I recently saw a story about an Australian boy who was bitten by a very deadly spider. It took twelve doses of antivenom to save his life. Growing up in Georgia with my four siblings, it is a wonder we survived, left to roam 12 acres of overgrown farmland unsupervised except for our mother working in the garden or looking out the kitchen window.
We would crawl through tall sage grass playing cowboys and Indians. We played in the old barn, jumping from the loft hanging on the rope that held the door shut on the hay chute. We made a treehouse in an ancient cedar tree I now know must have been rift with spiders. The only real spiders we ever saw were garden spiders that built huge webs and seemed to be writing a story. Of course, we looked for trap-door and wolf spiders and water spiders, but we didn't bother them and they left us alone. We waded through small creeks, catching tadpoles in jars to watch them turn into frogs. My brother would corral a crayfish, pull off his claw and go back daily to watch the crayfish grow a new one.
The only time I remember seeing a snake was on a Girl Scout hike to pick blackberries. A rattlesnake sat up and gave a fierce rattle while hissing to let me know I was intruding on his territory. It was then that I learned just how fast I could back up. On another hike we were wading down a creek and a water moccasin was swimming fast ahead of us to get out of our way, as a bunch of girls can make a lot of noise.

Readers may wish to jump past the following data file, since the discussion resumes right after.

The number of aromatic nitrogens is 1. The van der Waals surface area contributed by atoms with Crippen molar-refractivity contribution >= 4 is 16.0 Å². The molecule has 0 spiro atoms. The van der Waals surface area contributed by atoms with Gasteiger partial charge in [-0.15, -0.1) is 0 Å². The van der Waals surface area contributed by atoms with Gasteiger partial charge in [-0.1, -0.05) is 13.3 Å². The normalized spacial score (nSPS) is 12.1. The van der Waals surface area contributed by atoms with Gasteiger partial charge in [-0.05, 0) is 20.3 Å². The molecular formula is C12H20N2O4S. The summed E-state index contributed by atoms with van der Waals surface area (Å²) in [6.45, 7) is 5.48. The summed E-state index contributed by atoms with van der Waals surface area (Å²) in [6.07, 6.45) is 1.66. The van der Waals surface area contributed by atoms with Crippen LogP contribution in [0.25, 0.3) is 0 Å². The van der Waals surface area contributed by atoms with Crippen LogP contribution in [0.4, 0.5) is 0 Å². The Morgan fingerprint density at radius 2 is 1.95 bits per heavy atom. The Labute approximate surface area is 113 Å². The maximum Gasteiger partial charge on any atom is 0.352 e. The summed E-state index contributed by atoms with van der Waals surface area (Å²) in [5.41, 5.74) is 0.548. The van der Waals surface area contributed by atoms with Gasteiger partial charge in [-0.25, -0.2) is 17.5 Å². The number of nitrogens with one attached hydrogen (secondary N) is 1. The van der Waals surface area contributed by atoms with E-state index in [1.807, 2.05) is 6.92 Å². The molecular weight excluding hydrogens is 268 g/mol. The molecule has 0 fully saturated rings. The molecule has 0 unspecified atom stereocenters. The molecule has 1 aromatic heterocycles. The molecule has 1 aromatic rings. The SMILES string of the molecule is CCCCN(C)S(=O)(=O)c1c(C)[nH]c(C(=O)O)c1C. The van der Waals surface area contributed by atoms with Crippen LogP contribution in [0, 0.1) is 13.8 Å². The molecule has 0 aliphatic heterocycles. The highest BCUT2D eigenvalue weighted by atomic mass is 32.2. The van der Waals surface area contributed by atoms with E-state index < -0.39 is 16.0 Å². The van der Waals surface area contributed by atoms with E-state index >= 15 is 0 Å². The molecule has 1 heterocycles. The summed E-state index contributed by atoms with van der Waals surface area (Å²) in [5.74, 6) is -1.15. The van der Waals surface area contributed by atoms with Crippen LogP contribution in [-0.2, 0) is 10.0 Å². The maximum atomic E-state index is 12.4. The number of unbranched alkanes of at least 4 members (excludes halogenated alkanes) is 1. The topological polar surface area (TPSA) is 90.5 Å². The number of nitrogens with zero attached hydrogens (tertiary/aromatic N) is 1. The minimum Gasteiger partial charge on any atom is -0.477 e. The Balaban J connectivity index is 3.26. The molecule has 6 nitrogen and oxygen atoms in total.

We would go swimming above the dam at the old grist mill and walk across the dam which was often dared and to us the most dangerous thing one could do. We would lie down in the grass and watch ants carrying food, swarming on dead bugs, and follow them to their nests. We inspected every new bug, we found, chased and caught June bugs. My brothers would tie a string around one of their legs for a pet. Lightning bugs were the most peculiar and the most interesting. Perhaps that is why my brothers became electrical engineers. We read books up in the trees, set up camp beneath and on limbs above in a big old cedar tree. We were like The Swiss Family Robinson, shipwrecked and hiding from pirates. We fought Germans, after watching trucks full of soldiers pass by on the highway on their way to war.
We played hide and seek and jumped into the leaf pit that we were warned was home to some black widow spiders, but were never bitten. Another day on a hike, I Iifted a large flat stone, and in the hollow beneath was a huge black widow. It was winter, and she was hibernating, very much alive. I did not know those spiders lived so long, She was beautiful; a vivid red and black as a shiny patent leather shoe and that sight appealed to the artist in me, but the others on the hike, who lived on the land, did not share my sensitive nature, and you know what they did. It was only in a Biology class while in college that I realized my siblings and I had grown up in Mother Nature’s Laboratory. It was a much different time in the 1940’s. Children today live in a different world. I can only imagine what we would have learned if computers had been online.
PJ Renfroe, founder of the Heritage Writer s Group, is a native Georgian who has been writing “all her life.” She continues to try to please her ten grandchildren; her biggest fans and strictest critics!